Emotion Regulation in College Students With Self-Reported Risky Behavior
Emotion dysregulation (ED) is characterized by responding to emotions maladaptively, including lack of awareness/clarity about emotional responses, nonacceptance of emotions, inability to control impulses or pursue goals during emotional distress, and lack of access to emotion regulation strategies. ED has been associated with increased rates of high-risk behaviors, including criminal behaviors. For instance, Moore, Tull, and Gratz (2018) found that among people in residential substance use treatment, individuals with BPD symptoms who reported difficulty controlling impulses during times of emotional distress had more criminal charges; however, this relationship has not been explored in a non-clinical sample. Research does show that poor ER is associated with increased engagement in high-risk behaviors for college populations, including risky sex, deliberate self-harm, and occurrence of negative alcohol-related consequences (Dvorak et al., 2014; Weiss et al., 2015), but studies have yet to examine the link between ED and criminal behavior. This study examined whether ED was associated with criminal behavior and whether there were gender differences in this relationship. Participants (N=638) were college students aged 18-24 recruited from 8 universities within the United States. They completed a battery of self-report questionnaires online that examined psychological and social variables. ED was assessed using the 18-item Difficulties in Emotion Regulation Scale (DERS-18) and criminal behavior was measured with two questions (i.e. Before you were 18 years old, did you ever do anything that you could have been arrested for, regardless of whether or not you were caught or arrested?; Since you were 18 years old, did you ever do anything that you could have been arrested for, regardless of whether or not you were caught or arrested?). Results showed that 19.4% of participants reported engaging in criminal behavior before age of 18 and 17.1% reported engaging in criminal behavior since age 18. Point biserial correlations showed that difficulty controlling impulses when distressed (r = .17, p < .001) and difficulty accessing emotion regulation strategies (r = .13, p < .001) were associated with engaging in criminal behavior before age of 18. Additionally, the difficulty controlling behaviors when distressed (r = .13, p < .001) was associated with criminal behavior since age 18. Analysis of gender differences showed that these relationships were significant and positive for females but nonsignificant for males. Understanding the facets of ED that predict risky behavior, in particular criminal behavior, is key for the development of interventions for individuals at risk of contact with the criminal justice system. Future research should examine the effectiveness of interventions meant to decrease ED within college populations.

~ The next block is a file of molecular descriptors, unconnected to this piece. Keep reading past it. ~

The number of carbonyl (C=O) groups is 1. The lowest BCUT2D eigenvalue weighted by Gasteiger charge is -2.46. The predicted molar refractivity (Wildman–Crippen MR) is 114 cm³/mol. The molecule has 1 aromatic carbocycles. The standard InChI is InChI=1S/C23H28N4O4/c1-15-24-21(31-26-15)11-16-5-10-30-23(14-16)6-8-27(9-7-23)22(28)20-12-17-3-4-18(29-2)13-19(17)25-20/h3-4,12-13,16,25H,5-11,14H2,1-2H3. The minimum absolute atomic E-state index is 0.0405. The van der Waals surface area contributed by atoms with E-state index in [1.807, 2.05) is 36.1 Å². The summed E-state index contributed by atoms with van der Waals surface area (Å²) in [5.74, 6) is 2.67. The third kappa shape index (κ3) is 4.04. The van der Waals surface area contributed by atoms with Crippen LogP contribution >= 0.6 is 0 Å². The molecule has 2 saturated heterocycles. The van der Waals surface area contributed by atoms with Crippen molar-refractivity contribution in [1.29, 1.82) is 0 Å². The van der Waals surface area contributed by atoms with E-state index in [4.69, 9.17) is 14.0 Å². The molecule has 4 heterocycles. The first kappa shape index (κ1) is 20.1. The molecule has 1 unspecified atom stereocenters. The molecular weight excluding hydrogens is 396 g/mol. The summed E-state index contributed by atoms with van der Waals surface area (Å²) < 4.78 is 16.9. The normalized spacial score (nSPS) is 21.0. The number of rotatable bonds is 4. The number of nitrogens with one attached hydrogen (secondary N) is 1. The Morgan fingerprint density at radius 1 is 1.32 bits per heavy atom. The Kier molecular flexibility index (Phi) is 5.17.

Kromash, Rachelle; Mitchell, Hannah G.; Sullivan, Thalia P.; Ginley, Meredith K.; and Moore, Kelly E.. 2020. Emotion Regulation in College Students With Self-Reported Risky Behavior. Poster Presentation. Association for Behavioral and Cognitive Therapies, Virtual Conference. https://www.eventscribe.net/2020/ABCT/posteragenda.asp?pfp=PosterAgenda